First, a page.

Heat a large skillet over a medium heat and add half the butter. Before the butter is melted, add half the shallots and garlic, and cook until soft. Increase the heat to high, add half the fresh mushrooms and porcini and sprinkle with salt and pepper. Cook over a high heat to brown the mushrooms, then stir and continue to cook until they start giving off some liquid. Add half the asparagus, cognac or brandy and porcini liquid and let it simmer vigorously until most of the liquid has been absorbed. Stir in half the cream and simmer until thick enough to lightly coat the mushrooms. Taste for seasoning and adjust, if necessary, then pour into a large bowl. Cook the remaining ingredients in the same way, then combine the mushrooms and stir in the parsley.
Spoon some of the filling into a crepe and roll. Makes about eight large crepes or 16 smaller ones.
Crepes with chicken and leek
If you start with a cooked chicken, this filling takes less than 15 minutes to prepare. Either buy roast chicken from a supermarket or bak chik gai (white cut chicken) from a Chinese roast-meat shop. Don't try to substitute see yau gai (soy sauce chicken) because the flavour is too strong. You can also poach chicken breasts or legs to use in this recipe.
1/2 cooked chicken, skin and bones removed
30 grams unsalted butter
2 large garlic cloves, minced
2 large leeks, white and pale green part only
75ml dry white wine
Finely grated zest of one lemon
Salt and pepper to taste
Hand-shred the chicken into long strips. Cut the stems from the leeks, wash them thoroughly and slice into rings about 1cm thick.
Heat the butter in a skillet, add the garlic and cook until soft. Add the leeks and stir to coat with the butter, then cook over a low heat until they're tender but still maintain their shape. Stir in the white wine and simmer over a medium-high heat until absorbed. Stir in the chicken, cream, salt, pepper and lemon zest and simmer until the cream is thick. Spoon the filling into the centre of the crepes, roll and serve. Makes about eight small crepes.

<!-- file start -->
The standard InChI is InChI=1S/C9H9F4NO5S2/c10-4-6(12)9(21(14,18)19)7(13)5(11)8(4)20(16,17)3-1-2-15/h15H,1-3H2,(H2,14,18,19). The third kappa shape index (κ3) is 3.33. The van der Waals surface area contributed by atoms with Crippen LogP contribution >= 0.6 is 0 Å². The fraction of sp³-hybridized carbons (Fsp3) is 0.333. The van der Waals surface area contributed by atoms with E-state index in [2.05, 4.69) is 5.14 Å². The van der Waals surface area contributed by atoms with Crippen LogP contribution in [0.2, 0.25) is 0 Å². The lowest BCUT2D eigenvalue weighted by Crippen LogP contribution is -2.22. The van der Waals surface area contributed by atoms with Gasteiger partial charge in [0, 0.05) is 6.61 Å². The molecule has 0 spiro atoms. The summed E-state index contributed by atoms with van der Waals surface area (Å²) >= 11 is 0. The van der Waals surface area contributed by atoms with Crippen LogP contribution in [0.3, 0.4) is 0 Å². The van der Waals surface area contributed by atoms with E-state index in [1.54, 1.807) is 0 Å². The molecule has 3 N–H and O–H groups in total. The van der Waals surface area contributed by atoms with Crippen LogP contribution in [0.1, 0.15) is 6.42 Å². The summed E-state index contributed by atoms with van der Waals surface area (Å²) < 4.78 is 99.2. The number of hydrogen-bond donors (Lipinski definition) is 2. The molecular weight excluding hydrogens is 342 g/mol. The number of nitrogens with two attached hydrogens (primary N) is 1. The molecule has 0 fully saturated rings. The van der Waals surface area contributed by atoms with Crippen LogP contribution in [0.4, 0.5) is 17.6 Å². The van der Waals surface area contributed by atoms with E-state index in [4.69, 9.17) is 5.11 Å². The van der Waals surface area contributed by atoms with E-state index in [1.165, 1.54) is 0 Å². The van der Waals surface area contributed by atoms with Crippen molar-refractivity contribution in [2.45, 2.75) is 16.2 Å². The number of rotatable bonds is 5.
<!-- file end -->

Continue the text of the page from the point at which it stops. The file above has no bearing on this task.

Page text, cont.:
Crepes with spinach, ham, cheese and egg
6 crepes, about 16cm in diameter
1kg frozen chopped spinach, thawed
45 grams unsalted butter
2 shallots minced
6 thin slices ham
6 slices Gruyere
6 fresh eggs
1 tsp white vinegar
Salt, pepper and freshly grated nutmeg, to taste Squeeze as much liquid as possible from the spinach. Heat the butter in a skillet, add the shallots and cook until soft. Add the spinach and cook until hot. Season with salt, pepper and nutmeg.
Boil a large saucepan of water, add the vinegar and poach the eggs until they are cooked but soft and runny. Transfer them to a bowl of cool water.
Put a cooked crepe in a skillet and put a slice of cheese and ham in the centre. Heat until the cheese starts to melt then transfer the crepe to a plate. Put some of the spinach on top of the ham and make a mound in the centre. Add a poached egg and sprinkle with freshly ground black pepper. Fold the sides of the crepe loosely towards the centre, leaving the filling slightly exposed. Serve immediately.
STYLING Rachael Macchiesi